Picture Subtitle: Ari Kaplan

Title: **Now Pitching New Statistics: Ari Kaplan **
* Written by RICHARD GOINS / sportswriter for the Chattanooga Times. *
* Edited by Mike Berardino *
*BASESBALL AMERICA: March 21, 1993; Extra Innings Section *

CHATTANOOGA- No offense to Jerome Holtzman, inventor of the save statistic, but Ari Kaplan hopes one day to alter the Chicago sportswriter's crowning contribution.

Kaplan, 22, worked as a summer intern for the Orioles and as a consultant to the Expos and Padres the past three years. During those summer gigs, the Cal Tech graduate did more than answer phones. He furthered his mission to end the cheap save.

"The save is better than nothing, but we can do better," Kaplan says. "Pitching to one batter each time to get 37 saves is not necessarily better than getting 15 saves by pitching three innings each time. That's what I hope to reveal with a save-value statistic."

While Kaplan continues to tinker with save value, he already has devised three formulas that could, if instituted, change the way managers handle their bullpens.

Reliever's effectiveness (RE), potential earned-run average (PERA) and worst-case ERA (WERA) spell trouble for mediocre relievers everywhere. Like Indians righthander Tim Crews, for example.

"Tim Crews doesn't like me," says Kaplan, now working as a U.S. Army intelligence contractor in Fort Monmouth, N.J. "When I began working on the project, I looked at the Dodgers' pitching staff and found that while the statistics said Crews was an average to above-average pitcher, our statistics told a different story."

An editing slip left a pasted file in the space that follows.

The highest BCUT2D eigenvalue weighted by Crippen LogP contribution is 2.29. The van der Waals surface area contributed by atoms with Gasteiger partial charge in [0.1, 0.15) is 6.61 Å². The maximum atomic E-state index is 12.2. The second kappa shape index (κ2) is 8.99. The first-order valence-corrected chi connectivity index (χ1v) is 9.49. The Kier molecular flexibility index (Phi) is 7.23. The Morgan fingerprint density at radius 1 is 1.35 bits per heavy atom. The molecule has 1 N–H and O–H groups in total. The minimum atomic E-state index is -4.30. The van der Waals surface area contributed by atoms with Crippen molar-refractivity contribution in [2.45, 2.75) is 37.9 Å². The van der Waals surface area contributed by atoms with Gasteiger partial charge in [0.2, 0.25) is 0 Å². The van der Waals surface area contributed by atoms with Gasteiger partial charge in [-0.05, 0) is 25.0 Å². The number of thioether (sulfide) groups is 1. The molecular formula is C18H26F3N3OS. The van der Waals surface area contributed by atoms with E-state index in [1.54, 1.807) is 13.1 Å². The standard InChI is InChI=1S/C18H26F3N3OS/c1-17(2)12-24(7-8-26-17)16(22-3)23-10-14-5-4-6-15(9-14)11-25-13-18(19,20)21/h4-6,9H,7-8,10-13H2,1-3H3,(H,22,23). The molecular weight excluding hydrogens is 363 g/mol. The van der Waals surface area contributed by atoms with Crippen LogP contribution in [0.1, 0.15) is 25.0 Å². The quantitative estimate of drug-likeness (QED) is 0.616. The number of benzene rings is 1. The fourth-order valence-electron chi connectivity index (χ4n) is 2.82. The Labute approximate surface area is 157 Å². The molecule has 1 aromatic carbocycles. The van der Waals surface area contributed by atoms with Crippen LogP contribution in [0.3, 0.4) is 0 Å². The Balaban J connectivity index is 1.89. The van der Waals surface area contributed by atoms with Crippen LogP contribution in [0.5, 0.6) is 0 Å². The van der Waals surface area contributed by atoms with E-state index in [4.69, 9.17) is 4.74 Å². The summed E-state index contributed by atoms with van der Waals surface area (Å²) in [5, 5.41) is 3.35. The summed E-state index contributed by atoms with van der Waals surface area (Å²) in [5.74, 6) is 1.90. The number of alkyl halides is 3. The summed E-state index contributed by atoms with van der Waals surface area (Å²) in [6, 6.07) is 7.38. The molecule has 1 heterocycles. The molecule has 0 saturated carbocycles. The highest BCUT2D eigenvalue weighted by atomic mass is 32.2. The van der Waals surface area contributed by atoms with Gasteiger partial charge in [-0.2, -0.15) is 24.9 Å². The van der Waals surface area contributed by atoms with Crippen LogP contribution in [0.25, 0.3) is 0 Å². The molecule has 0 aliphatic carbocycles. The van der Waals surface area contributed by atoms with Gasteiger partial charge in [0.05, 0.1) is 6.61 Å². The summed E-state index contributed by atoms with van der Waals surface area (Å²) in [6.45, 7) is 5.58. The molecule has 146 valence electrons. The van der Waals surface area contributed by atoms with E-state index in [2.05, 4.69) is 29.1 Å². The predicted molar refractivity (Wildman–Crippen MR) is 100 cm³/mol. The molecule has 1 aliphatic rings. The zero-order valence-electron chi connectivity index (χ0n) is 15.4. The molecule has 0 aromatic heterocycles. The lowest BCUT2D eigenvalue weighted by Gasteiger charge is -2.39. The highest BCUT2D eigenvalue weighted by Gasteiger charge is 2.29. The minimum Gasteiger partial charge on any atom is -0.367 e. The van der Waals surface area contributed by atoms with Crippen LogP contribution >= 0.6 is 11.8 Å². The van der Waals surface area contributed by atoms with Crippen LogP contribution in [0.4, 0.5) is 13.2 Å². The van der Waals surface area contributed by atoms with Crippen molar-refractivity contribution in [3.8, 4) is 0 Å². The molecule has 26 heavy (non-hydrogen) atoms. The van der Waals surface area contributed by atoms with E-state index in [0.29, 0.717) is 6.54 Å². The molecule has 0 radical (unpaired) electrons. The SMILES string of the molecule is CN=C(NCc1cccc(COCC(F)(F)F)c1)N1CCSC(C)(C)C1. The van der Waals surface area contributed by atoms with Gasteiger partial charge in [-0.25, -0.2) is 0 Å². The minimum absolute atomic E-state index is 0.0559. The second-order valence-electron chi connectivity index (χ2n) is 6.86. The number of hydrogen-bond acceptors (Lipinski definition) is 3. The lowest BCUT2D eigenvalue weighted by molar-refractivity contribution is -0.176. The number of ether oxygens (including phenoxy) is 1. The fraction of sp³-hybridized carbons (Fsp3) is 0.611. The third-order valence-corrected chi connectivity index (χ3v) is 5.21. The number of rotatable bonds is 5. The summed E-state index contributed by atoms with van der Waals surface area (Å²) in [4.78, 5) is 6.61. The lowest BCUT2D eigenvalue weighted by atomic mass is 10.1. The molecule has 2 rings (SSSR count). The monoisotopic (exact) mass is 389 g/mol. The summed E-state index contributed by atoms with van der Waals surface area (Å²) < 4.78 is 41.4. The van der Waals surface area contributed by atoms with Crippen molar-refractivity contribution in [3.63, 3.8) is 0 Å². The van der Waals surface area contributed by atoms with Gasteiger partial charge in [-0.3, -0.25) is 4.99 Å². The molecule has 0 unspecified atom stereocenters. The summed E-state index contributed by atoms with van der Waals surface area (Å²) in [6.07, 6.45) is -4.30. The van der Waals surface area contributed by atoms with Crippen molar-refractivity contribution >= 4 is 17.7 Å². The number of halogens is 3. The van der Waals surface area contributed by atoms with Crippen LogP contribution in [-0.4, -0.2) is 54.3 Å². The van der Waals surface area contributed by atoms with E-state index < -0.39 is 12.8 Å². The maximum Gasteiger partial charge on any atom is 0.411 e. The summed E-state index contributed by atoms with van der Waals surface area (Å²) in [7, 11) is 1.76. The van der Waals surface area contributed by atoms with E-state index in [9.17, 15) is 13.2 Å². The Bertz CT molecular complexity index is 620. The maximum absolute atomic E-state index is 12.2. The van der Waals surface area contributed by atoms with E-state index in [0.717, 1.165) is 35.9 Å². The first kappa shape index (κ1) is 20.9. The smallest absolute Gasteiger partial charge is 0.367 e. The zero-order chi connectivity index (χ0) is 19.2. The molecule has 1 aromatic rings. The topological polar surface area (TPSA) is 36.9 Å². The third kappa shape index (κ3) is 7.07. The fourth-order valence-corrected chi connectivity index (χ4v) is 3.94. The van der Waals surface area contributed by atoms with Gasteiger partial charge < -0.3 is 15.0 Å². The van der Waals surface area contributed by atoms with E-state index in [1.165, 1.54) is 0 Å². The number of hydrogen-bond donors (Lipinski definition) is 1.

For Kaplan, the most telling stat is the RE, or the number of runs a pitcher allows in a given situation divided by the number of runs expected. Consider: With one out and the bases loaded, 2.3 runs are expected to score. If the reliever allows just one run, he has done 57 percent better than expected.

The PERA is what the pitcher's ERA would be if none of the runners on base when he left the game scored. The WERA shows what a pitcher's ERA would be if all runners he left on base scored.

"Statistics do two things: show how players played in the past and how those past statistics can be used to better the team," Kaplan says. "I see statistics published that are getting away from that. Statistics in baseball can be very misleading, especially in salary arbitration and determining which players should play where and when.

"A lot of managers I've talked with are going away from the statistics and going with gut feelings. They're saying, 'Oh, no, another statistic. I hear statistics every day and all these new things mean nothing to me.' To some extent, I agree with them."

Kaplan, a Lawrenceville, N.J., native and lifelong Mets fan, first devised the new statistics in 1989 as a rising Cal Tech sophomore in Pasadena. With a $3,000 fellowship in hand, he approached the Dodgers to do a summer project titled "How Do You Spell Relief? An Analysis of Baseball Pitching, 1876 to Present."

Kaplan found that relief pitchers were used in only 5 percent of all games played in 1900. Today, that figure is 90 percent. Kaplan also found relievers are used in twice as many games today as 50 years ago.

"The number of relievers has increased steadily through the years," he says. "Abolishment of the spitball in 1920 made it harder to strike out hitters, so you had to have more relievers, for example."

Armed with that information, Kaplan wrote a comprehensive computer program that would calculate the Dodgers' pitching statistics using PERA, WERA and RE formulas. Consulting projects with the Orioles, Expos and Padres followed.

Now, according to Kaplan, Howe News Bureau is interested in using the statistics, and several agents have approached him as well. Kaplan, who played baseball for Cal Tech and earned a degree in engineering and applied sciences, even went to the Winter Meetings in Louisville to test the waters.

"There's a lot of interest," says Kaplan, whom the Expos have retained as a consultant for their upcoming organizational meeting. "Baseball is very traditional. To get a new statistics in use, you have to be very aggressive. If the statistic is fundamentally sounds, though, it should be put to use."

Tim Crews beware.

*Richard Goins is a sportswriter for the Chattanooga Times. *